40 Code of Federal Regulations 1500.2 Policy: Federal agencies SHALL, to the fullest extent possible,
(d) “Encourage and facilitate public involvement in decisions which affect the quality of the human environment.”
(e) “Use the NEPA process to identify and assess the reasonable alternatives to proposed actions that will avoid or minimize adverse effects of the actions upon the quality of the human environment.”
Is defined as an environment which includes:
Ecological, Aesthetic, Historic, Cultural, Economic, Social, and Health elements of life in the community.
1500.1 Purpose: “The National Environmental Policy Act (NEPA) is our basic national charter for protection of the environment. It establishes policy, sets goals (section 101), and provides means (section 102) for carrying out the policy.
Section 102(2) contains “ACTION FORCING provisions to make sure that federal agencies act according to the letter and spirit of the Act.
The regulations that follow implement section 102(2). Their purpose is to tell federal agencies what they must do to comply with the procedures and achieve the goals of the Act. The President, the federal agencies, and the courts share responsibility for enforcing the Act so as to achieve the substantive requirements of section 101.”
Specific Federal Agency Regulations
Federal Energy Regulatory Commission (FERC)
On December 26, 2006 the FERC issued a Final Rule (Order 687) and regulations establishing the process by which the FERC will exercise its new responsibilities under section 313 of EPAct 2005. We note that nothing in EPAct 2005 or the Commission’s regulations preempt existing agency timelines mandated by federal law or regulation. Specifically, the FERC is now required to:
Act as the lead agency for purposes of complying with the National Environmental Policy Act;
DOE adopts the regulations for implementing NEPA published by CEQ at 40 CFR parts 1500 through 1508.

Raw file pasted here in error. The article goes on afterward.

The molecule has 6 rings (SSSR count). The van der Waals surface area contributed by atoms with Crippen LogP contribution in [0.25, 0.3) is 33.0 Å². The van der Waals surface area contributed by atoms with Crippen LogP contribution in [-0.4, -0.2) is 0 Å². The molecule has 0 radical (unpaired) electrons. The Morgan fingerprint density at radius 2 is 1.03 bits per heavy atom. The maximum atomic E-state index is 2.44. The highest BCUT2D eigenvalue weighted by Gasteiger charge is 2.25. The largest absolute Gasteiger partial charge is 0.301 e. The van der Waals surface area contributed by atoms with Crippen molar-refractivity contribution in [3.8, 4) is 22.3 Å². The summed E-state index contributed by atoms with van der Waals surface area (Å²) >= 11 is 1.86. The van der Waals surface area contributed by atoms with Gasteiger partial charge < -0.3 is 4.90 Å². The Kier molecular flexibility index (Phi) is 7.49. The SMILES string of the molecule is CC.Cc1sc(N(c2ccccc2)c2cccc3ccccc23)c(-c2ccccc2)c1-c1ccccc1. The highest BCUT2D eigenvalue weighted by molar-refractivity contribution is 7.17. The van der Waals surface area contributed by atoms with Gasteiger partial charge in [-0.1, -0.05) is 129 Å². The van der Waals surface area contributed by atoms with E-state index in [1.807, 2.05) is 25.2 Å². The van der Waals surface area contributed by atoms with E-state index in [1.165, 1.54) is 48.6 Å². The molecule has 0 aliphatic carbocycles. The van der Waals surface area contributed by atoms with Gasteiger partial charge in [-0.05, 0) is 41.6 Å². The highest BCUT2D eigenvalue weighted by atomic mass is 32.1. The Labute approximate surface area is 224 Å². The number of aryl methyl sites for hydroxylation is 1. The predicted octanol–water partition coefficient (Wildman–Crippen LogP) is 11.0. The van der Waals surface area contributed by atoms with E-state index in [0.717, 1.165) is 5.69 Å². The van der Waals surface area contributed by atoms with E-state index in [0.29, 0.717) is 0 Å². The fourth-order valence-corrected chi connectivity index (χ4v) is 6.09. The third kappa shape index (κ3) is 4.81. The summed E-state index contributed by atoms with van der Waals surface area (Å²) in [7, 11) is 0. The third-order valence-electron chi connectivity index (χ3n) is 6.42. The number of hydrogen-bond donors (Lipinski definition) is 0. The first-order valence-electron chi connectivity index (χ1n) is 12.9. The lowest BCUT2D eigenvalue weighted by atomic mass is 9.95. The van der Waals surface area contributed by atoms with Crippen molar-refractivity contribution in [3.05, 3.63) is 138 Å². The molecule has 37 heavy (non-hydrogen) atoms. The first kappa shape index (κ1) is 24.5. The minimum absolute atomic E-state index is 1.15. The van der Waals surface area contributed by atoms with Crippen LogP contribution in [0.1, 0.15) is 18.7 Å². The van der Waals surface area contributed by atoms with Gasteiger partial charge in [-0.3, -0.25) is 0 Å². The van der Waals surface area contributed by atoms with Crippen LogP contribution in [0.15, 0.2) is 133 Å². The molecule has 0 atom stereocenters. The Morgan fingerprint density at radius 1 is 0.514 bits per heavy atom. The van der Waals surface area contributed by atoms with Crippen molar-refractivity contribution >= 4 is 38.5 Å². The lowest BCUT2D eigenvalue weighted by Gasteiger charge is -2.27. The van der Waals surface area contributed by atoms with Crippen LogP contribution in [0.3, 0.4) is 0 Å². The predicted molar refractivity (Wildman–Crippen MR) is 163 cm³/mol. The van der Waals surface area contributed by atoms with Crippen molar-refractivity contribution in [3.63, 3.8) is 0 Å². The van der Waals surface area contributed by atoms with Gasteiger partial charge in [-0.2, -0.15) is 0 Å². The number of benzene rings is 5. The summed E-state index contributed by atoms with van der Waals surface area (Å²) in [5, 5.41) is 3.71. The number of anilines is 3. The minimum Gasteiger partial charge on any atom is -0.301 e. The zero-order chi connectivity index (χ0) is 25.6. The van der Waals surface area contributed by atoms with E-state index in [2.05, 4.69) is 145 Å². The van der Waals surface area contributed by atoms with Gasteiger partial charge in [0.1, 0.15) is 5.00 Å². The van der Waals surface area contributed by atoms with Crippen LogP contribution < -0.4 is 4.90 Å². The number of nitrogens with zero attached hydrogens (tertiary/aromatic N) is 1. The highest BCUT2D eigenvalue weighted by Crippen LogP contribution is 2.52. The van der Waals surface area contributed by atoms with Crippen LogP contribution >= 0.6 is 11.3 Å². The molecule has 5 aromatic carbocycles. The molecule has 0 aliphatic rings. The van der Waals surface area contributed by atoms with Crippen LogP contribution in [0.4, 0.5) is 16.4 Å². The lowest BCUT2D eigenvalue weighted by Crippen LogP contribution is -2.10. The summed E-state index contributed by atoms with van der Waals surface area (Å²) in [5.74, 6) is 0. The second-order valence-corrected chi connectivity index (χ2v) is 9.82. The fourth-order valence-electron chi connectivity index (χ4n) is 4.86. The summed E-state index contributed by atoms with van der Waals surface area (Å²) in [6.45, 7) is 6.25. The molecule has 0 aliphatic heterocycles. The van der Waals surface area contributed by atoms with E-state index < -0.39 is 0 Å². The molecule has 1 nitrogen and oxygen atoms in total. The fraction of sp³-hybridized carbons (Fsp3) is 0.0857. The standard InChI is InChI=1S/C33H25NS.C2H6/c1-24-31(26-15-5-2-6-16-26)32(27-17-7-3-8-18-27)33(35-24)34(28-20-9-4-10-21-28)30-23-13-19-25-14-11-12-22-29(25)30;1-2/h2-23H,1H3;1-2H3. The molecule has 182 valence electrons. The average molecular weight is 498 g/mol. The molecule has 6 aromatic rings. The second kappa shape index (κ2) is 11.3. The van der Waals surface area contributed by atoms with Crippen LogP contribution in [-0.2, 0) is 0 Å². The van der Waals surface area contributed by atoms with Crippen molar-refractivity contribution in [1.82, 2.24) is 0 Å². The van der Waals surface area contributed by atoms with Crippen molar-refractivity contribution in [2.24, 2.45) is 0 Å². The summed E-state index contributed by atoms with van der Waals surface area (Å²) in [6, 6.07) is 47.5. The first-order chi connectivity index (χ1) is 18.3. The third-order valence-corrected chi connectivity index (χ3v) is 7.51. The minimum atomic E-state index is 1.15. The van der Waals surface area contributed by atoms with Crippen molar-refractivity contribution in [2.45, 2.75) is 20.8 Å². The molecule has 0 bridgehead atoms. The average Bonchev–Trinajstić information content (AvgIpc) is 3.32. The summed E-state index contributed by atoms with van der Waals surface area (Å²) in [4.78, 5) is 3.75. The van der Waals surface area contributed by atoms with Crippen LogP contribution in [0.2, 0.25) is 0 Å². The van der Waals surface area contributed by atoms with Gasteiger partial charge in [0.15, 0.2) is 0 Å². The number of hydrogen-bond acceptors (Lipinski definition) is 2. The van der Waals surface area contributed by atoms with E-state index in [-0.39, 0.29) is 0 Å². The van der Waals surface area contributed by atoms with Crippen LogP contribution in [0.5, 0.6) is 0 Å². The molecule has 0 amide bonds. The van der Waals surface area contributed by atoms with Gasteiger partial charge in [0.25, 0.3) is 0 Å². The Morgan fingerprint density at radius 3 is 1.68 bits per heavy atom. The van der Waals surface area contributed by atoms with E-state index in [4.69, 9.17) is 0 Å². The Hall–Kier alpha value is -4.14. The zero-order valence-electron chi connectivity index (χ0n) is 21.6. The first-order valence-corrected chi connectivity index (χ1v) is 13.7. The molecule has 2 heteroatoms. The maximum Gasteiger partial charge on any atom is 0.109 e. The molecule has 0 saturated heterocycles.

Securities and Exchange Commission
§200.552 NEPA planning.
Where it is reasonably foreseeable by the Commission that it may be required to act on a matter specified in §200.551 and that matter is likely to involve major Federal action significantly affecting the quality of the human environment, the Commission shall:
(a) Advise the relevant persons as to information respecting the environment, if any, which may later be required to be submitted for Commission consideration should Commission action become necessary;
(b) Consult on any environmental factors involved with individuals, organizations, and state and local authorities interested in the planned action; and
(c) Begin implementing the procedures set forth in §§200.553 and 200.554 as soon as possible, Provided, That such procedures are not inconsistent with the Commission’s authority under the Federal securities laws.
As you can see by the preceding I am simply following Federal Law by invoking coordination in the matter of the Hydro One purchase of Avista.
I am Spokane County Treasurer where Avista is headquartered and whose residents are largely served by Avista.
The outreach to local elected officials has been wanting since I know of very few elected officials who are aware of the ramifications to their constituents if the merger takes place.
If electrical rates climb as they have in Ontario this would create a huge hardship on residents and businesses in the area. This would have a negative effect on our local economy and tax base. We can only speculate on future rates since there has been no Cost Sharing Agreement published.
I believe the control of our dams, assets, and rates by a foreign entity is a question of national security.
In light of the preceding I believe I have a fiduciary authority of trust to protect the tax base of Spokane County and I am acting within my duties of Spokane County Treasurer to compel you to Coordinate with me and other Avista Customers and residents of Counties who would be negatively affected by the acquisition of Avista by Hydro One of Ontario.
Spokane County Treasurer